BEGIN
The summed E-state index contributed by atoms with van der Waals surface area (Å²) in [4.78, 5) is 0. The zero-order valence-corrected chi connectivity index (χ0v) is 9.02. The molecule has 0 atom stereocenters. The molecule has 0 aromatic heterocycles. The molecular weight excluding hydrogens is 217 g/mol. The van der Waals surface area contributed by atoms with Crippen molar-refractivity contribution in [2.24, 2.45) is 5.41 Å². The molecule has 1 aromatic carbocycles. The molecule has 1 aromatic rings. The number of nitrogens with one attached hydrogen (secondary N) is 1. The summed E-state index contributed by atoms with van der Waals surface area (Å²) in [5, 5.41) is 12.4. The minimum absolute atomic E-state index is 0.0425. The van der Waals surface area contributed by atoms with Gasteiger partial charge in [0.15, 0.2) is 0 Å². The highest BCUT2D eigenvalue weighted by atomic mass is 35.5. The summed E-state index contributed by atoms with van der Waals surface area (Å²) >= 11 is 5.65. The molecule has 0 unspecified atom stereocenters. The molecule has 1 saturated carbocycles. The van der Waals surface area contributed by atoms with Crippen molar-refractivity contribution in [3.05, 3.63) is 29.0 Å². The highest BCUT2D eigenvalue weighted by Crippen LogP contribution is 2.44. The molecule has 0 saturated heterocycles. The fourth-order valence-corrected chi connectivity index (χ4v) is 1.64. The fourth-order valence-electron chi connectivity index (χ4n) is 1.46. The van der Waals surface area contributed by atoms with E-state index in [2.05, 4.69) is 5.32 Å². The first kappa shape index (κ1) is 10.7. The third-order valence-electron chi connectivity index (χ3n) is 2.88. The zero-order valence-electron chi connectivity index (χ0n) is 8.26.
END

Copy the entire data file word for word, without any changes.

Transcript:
The summed E-state index contributed by atoms with van der Waals surface area (Å²) in [4.78, 5) is 0. The zero-order valence-corrected chi connectivity index (χ0v) is 9.02. The molecule has 0 atom stereocenters. The molecule has 0 aromatic heterocycles. The molecular weight excluding hydrogens is 217 g/mol. The van der Waals surface area contributed by atoms with Crippen molar-refractivity contribution in [2.24, 2.45) is 5.41 Å². The molecule has 1 aromatic carbocycles. The molecule has 1 aromatic rings. The number of nitrogens with one attached hydrogen (secondary N) is 1. The summed E-state index contributed by atoms with van der Waals surface area (Å²) in [5, 5.41) is 12.4. The minimum absolute atomic E-state index is 0.0425. The van der Waals surface area contributed by atoms with Gasteiger partial charge in [0.15, 0.2) is 0 Å². The highest BCUT2D eigenvalue weighted by atomic mass is 35.5. The summed E-state index contributed by atoms with van der Waals surface area (Å²) >= 11 is 5.65. The molecule has 0 unspecified atom stereocenters. The molecule has 1 saturated carbocycles. The van der Waals surface area contributed by atoms with Crippen molar-refractivity contribution in [3.05, 3.63) is 29.0 Å². The highest BCUT2D eigenvalue weighted by Crippen LogP contribution is 2.44. The molecule has 0 saturated heterocycles. The fourth-order valence-corrected chi connectivity index (χ4v) is 1.64. The fourth-order valence-electron chi connectivity index (χ4n) is 1.46. The van der Waals surface area contributed by atoms with E-state index in [2.05, 4.69) is 5.32 Å². The first kappa shape index (κ1) is 10.7. The third-order valence-electron chi connectivity index (χ3n) is 2.88. The zero-order valence-electron chi connectivity index (χ0n) is 8.26.